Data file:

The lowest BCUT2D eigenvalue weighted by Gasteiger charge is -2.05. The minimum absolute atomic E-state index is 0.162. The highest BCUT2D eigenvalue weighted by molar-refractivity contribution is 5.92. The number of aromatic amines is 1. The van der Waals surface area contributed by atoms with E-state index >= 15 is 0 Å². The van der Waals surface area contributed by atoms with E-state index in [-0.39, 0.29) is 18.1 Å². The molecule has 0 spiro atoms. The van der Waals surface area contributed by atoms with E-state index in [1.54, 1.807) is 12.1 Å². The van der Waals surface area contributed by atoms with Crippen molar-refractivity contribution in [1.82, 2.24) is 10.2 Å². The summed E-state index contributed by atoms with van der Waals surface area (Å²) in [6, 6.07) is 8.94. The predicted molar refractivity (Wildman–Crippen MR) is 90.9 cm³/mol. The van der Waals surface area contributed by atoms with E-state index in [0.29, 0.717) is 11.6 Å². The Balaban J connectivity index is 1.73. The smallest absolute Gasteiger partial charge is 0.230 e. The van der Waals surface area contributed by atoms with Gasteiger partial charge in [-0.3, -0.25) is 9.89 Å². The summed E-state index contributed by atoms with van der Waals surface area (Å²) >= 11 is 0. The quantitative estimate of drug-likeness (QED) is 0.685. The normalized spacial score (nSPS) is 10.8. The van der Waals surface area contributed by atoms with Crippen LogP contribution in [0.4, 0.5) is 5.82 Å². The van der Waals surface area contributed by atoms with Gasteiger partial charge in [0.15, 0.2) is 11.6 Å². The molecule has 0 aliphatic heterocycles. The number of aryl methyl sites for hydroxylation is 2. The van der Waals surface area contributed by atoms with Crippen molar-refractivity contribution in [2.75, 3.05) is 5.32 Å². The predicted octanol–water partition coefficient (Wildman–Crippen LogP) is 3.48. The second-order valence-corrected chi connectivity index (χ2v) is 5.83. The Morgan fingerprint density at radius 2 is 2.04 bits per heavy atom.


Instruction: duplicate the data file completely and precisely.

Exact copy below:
The lowest BCUT2D eigenvalue weighted by Gasteiger charge is -2.05. The minimum absolute atomic E-state index is 0.162. The highest BCUT2D eigenvalue weighted by molar-refractivity contribution is 5.92. The number of aromatic amines is 1. The van der Waals surface area contributed by atoms with E-state index >= 15 is 0 Å². The van der Waals surface area contributed by atoms with E-state index in [-0.39, 0.29) is 18.1 Å². The molecule has 0 spiro atoms. The van der Waals surface area contributed by atoms with E-state index in [1.54, 1.807) is 12.1 Å². The van der Waals surface area contributed by atoms with Crippen molar-refractivity contribution in [1.82, 2.24) is 10.2 Å². The summed E-state index contributed by atoms with van der Waals surface area (Å²) in [6, 6.07) is 8.94. The predicted molar refractivity (Wildman–Crippen MR) is 90.9 cm³/mol. The van der Waals surface area contributed by atoms with E-state index in [0.29, 0.717) is 11.6 Å². The Balaban J connectivity index is 1.73. The smallest absolute Gasteiger partial charge is 0.230 e. The van der Waals surface area contributed by atoms with Gasteiger partial charge in [-0.3, -0.25) is 9.89 Å². The summed E-state index contributed by atoms with van der Waals surface area (Å²) >= 11 is 0. The quantitative estimate of drug-likeness (QED) is 0.685. The normalized spacial score (nSPS) is 10.8. The van der Waals surface area contributed by atoms with Crippen LogP contribution in [0.4, 0.5) is 5.82 Å². The van der Waals surface area contributed by atoms with Gasteiger partial charge in [0.15, 0.2) is 11.6 Å². The molecule has 0 aliphatic heterocycles. The number of aryl methyl sites for hydroxylation is 2. The van der Waals surface area contributed by atoms with Crippen molar-refractivity contribution in [2.75, 3.05) is 5.32 Å². The predicted octanol–water partition coefficient (Wildman–Crippen LogP) is 3.48. The second-order valence-corrected chi connectivity index (χ2v) is 5.83. The Morgan fingerprint density at radius 2 is 2.04 bits per heavy atom.